Flywheel Replacement Cost
The flywheel, a mechanical item typically found in a vehicle with a manual transmission, is the one that is creating energy from rotation and saving it for future usage. This part will ensure all of the manual gears will be working as they need to whenever the driver makes use of the clutch.
At the same time, in circumstances where the engine torque is taking place at irregular periods, the flywheel will have the ability to supplement with its kept energy.
When this part stops working, you might begin to feel your gears slip as you try to interchange between them or sometimes, the gears might move by themselves.
Clutch and Flywheel Replacement Cost
The expenses to fix a flywheel will significantly depend upon the mechanic/dealer you employ, your geographical location, and the make/model of your automobile. After doing our own research we can say that the parts can considerably differ, varying anywhere from just $40 to more than $300. When it comes to the labor, the replacement, including the cost of parts, can vary anywhere from $400 to $1,300 in overall.
Because this part lies on the engine, a mechanic will need to invest some hours, about 4 usually, tearing your vehicle apart to remove the flywheel and change it. As you surely already know, with every hour a mechanic has to waste on your vehicle, the more you’re going to have to pay considering that nearly every shop or mechanic will charge by the hour. With the typical shop charging $100 per hour, you should be ready for labor expenses of around $400.
Remember that these are the expenses for the flywheel part by itself and might not include the other required parts which have to be changed at the time of the repair work. If you did ask for extra repair work, then the expenses, depending upon these extra repairs, would considerably differ. From what we saw online, several individuals required their starter changed too, which added an extra $300 to $500 to the overall price.
Make/Model and Price Reported (for parts + labor)
- Audi A4 $990
- Ford Exploration $570
- Ford F-150 $770
- Ford Taurus $875
- VW Jetta $1,200 (for flywheel and clutch)
You can also check out our articles about the replacement of the idler arm, tires, heater core, and brake pads.
On one AnandTech forum thread, for instance, a member stated he was given an estimate of $350 for a starter and another $450 to change the flywheel. He mentioned his mechanic wasn’t able to figure out if the flywheel required replacement up until they removed the starter and associated parts.
A member on the Ford-Trucks online forum thread mentioned his regional dealership gave him an estimate of $950 for the starter, flywheel, and fluids.
At RepairPal, a visitor asked if the quotes he got were close to the best price, saying he was asked to pay anywhere from $600 to $1,000.
When it comes to just the parts, the expenses will depend upon your transmission type. At AutoZone, for instance, both manual and automated transmission parts can cost about $50 to $115 typically, however once again, this is for the part alone.
The repair work process
As soon as the flywheel is verified as the malfunctioning part, the vehicle will be secured and the front wheels and wheel hubs of the vehicle will be taken out.
Next, the oil drain plug will also be taken out, enabling the oil to go into an oil pan.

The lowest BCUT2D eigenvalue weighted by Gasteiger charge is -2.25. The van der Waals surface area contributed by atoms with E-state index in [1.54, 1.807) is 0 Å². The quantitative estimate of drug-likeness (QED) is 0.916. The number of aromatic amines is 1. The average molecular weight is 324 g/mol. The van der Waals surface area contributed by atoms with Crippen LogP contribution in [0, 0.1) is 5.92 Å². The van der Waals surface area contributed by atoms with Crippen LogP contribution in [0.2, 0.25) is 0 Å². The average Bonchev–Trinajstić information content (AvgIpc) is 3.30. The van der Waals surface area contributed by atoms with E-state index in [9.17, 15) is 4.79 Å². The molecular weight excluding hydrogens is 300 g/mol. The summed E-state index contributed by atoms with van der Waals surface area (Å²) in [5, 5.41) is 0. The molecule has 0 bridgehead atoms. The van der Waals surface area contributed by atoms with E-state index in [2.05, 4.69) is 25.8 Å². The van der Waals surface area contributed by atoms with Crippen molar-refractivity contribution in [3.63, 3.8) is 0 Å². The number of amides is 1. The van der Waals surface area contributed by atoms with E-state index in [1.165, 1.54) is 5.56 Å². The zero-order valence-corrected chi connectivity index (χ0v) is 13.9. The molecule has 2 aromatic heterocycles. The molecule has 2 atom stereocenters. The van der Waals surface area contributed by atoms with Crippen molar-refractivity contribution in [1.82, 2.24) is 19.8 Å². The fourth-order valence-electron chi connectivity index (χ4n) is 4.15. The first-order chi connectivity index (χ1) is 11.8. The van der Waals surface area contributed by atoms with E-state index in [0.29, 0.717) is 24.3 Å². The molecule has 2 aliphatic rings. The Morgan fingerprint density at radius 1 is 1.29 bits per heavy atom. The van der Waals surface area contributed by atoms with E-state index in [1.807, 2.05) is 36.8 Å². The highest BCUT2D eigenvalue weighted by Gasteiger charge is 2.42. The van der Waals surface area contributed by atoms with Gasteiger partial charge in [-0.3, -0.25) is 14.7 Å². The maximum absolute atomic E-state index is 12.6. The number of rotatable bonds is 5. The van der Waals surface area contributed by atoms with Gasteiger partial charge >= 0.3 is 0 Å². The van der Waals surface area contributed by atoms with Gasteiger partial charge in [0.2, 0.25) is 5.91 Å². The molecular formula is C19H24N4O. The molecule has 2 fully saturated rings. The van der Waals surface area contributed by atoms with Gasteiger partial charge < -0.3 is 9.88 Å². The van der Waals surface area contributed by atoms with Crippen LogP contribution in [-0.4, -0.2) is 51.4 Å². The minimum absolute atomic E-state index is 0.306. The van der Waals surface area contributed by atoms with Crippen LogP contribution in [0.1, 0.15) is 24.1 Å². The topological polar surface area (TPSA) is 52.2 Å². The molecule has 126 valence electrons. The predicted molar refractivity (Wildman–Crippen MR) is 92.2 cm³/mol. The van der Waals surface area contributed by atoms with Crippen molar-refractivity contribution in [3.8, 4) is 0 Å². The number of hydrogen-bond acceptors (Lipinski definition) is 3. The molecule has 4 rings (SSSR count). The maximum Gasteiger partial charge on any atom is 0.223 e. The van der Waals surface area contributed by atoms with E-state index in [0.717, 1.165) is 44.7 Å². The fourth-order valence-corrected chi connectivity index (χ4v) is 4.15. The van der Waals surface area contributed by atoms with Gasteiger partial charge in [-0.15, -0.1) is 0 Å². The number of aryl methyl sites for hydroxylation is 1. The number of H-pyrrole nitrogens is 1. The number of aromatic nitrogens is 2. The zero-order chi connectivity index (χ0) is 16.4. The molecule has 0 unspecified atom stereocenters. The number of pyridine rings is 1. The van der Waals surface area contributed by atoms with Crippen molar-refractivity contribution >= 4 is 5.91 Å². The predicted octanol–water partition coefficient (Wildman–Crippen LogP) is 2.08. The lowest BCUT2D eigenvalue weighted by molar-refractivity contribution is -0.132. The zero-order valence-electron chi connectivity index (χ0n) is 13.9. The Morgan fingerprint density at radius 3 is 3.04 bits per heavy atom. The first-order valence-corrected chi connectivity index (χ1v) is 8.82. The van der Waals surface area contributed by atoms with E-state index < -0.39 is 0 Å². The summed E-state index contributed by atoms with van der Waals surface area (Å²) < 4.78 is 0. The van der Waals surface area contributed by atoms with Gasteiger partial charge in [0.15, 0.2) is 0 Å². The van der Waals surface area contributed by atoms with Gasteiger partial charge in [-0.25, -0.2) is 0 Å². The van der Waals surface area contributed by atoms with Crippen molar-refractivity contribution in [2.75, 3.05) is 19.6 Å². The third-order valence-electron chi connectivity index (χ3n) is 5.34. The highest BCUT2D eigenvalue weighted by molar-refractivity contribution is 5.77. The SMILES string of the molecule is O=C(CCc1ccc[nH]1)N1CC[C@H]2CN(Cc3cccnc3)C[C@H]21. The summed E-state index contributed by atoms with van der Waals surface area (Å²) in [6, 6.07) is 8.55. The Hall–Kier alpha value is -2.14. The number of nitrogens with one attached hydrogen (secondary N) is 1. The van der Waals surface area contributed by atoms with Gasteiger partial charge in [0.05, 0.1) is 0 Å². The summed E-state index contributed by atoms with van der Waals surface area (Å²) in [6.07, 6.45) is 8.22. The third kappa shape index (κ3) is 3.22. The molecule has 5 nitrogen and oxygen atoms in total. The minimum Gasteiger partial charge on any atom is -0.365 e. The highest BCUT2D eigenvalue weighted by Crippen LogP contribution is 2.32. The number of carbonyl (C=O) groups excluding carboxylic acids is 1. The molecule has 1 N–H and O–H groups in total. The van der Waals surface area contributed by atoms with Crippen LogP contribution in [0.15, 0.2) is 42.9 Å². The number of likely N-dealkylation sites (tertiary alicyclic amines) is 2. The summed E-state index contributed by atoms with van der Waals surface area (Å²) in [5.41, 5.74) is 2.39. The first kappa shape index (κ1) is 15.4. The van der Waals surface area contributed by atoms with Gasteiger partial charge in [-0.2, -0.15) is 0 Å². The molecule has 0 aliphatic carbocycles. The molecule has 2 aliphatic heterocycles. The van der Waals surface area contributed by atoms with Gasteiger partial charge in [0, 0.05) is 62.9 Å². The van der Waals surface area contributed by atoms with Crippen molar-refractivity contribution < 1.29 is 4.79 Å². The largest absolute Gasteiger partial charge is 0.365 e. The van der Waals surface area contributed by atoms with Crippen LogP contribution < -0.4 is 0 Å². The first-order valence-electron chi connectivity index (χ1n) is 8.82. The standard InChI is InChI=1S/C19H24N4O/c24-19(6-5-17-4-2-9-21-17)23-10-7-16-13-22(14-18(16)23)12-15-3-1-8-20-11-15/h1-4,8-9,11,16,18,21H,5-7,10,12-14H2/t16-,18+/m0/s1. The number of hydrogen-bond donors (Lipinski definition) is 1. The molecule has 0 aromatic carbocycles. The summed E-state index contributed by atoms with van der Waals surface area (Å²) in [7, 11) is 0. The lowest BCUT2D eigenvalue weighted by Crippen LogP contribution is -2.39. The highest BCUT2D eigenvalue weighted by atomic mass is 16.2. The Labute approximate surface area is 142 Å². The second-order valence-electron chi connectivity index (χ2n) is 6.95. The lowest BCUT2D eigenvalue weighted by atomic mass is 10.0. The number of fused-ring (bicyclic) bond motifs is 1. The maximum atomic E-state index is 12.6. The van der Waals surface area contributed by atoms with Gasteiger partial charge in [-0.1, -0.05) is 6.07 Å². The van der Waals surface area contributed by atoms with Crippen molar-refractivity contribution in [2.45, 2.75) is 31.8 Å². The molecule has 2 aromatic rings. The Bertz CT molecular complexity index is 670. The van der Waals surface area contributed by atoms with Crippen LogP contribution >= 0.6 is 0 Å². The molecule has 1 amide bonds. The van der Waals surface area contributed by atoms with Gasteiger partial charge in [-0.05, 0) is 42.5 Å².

As the oil is being drained, the lug nuts, which are created to hold the strut assembly in location, will be loosened up in order for the specialist to separate the struts.
From the transmission, the stabilizer rods, which are held together through pins on each rod, will be taken off too.
The wires, that are fixed to the engine and go up to the battery, are then removed in order to effectively remove the transmission.
Now, the transmission can be eliminated by loosening up the bolts, and here, the mechanic will have the possibility to find the pressure plate and the flywheel. This pressure plate will be taken out, together with the clutch disc and the flywheel.
From there, as soon as all of these parts are taken out, the brand-new flywheel will be set up and all parts will be put back together in reverse order.
Finally, the engine oil will be readded and the engine will be started to evaluate the flywheel. Now, if any changes are needed, they will be done right about now.
The typical flywheel replacement, depending upon the car make and model, will take anywhere from 5 to 9 hours to finish.
Signs of a bad flywheel
If the device is starting to work poorly, among the primary signs you will feel will be slipping of the gears whenever you’re moving, typically while shifting to a smaller gear. As time goes on, the gears might start to move by themselves, out of your control, eventually polluting the engine oil due to push plate grinding. This sign, if felt, sadly, will never ever disappear, ignoring it will just make matters worse, and the longer you neglect it, the louder the grinding will end up being and more harmful it might become to use the car.
Sometimes, a minor burning odor might be observable inside the car. This odor is typically due to the clutch being utilized in an unnatural way, either due to a driver’s mistake or the flywheel. As the clutch produces a great deal of heat, the smell can end up being rather strong as time goes on if the flywheel is seen as the issue. To verify it’s the part, and not a driver’s mistake, you will have to pay attention to any shakes originating from the ground while shifting. If you feel this, it might suggest the flywheel mounting function is defective, developing this vibration as the mount is created to avoid this in the first place.
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I didn’t know that slipping of the gears is a sign of a bad fly wheel. That sounds like what is happening to my car. Maybe I can get it looked at and repaired if needed.